We never actually meet Annemarie's big sister Lise. She died two years before our story begins. Actually, even in a flashback scene, Lise's clothes appear (Mrs. Johansen is embroidering them), but she does not. Why do you think that is? Shmoop's going to go ahead and guess: Lise is meant to represent something more than she's meant to come out of her shell as an individual character.
Mama and Papa never spoke of Lise. They never opened the trunk [of Lise's clothes]. (2.43)
Lise died in an unfortunate accident shortly before her wedding. After she dies, her family doesn't have the heart to get rid of her trousseau, the chest that contains her wedding dress and the linens she would have used in her new home. (P.S. Lise's trousseau chest shows up at several important moments in the book. Check out our section on "Symbols, Imagery, Allegory" to learn more about it. But don't forget to come back!)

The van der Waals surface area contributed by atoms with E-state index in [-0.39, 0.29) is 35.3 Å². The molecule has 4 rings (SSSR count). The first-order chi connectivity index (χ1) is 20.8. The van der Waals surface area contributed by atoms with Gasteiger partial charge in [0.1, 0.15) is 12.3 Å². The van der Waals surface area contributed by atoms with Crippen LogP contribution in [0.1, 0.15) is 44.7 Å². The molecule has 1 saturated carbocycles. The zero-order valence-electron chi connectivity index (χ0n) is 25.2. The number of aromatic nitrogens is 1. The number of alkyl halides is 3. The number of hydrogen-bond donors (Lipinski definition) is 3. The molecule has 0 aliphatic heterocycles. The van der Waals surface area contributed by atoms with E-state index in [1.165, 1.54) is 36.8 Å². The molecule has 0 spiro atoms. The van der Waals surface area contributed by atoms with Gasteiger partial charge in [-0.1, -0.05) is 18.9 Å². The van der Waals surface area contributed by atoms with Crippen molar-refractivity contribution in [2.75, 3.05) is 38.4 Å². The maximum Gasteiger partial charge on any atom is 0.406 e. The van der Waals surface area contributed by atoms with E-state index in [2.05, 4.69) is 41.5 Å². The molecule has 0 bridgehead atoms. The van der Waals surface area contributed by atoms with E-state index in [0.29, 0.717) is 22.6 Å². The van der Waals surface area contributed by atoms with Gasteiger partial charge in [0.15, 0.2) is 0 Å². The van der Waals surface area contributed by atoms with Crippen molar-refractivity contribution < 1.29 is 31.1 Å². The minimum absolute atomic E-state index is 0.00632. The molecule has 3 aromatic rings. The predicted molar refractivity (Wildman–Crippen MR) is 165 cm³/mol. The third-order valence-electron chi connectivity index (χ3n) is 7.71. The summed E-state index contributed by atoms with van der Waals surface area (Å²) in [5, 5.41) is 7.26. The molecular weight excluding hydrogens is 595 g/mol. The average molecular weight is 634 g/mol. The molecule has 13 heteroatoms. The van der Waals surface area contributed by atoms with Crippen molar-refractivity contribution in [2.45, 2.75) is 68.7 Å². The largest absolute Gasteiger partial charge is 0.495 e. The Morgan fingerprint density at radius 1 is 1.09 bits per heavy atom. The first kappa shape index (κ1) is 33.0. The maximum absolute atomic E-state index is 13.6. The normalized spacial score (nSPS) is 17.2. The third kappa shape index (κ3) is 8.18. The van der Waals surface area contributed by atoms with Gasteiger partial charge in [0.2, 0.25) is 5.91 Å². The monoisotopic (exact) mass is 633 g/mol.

Yes, they hang on to her things, but Mama and Papa refuse to look through it or talk about their oldest daughter. Why do her parents push her memory away? Why can't they bear to look at the things she left behind? Well, if you've ever lost a loved one, you know that it takes time to heal. And the Johansens aren't given that time. After her death, they are faced with another source of loss and heartache—the war.
Only at the end of the novel—after the war has ended—are the Johansens able to open up about their daughter. And we hope that they will able to heal from her death just as they begin to heal from the war, too.
Close to the end of the book, we find out (along with Annemarie) that Lise and the war are more intertwined than we'd originally thought. It turns out the Nazis killed Lise because she was a Resistance fighter like Peter, Henrik, and the Johansens: "'She was part of the Resistance, too,' Papa had explained. 'Part of the group that fought for our country in whatever ways they could'" (17.11). And that's a fight that Peter keeps on fighting, in part as a way of remembering his fiancée.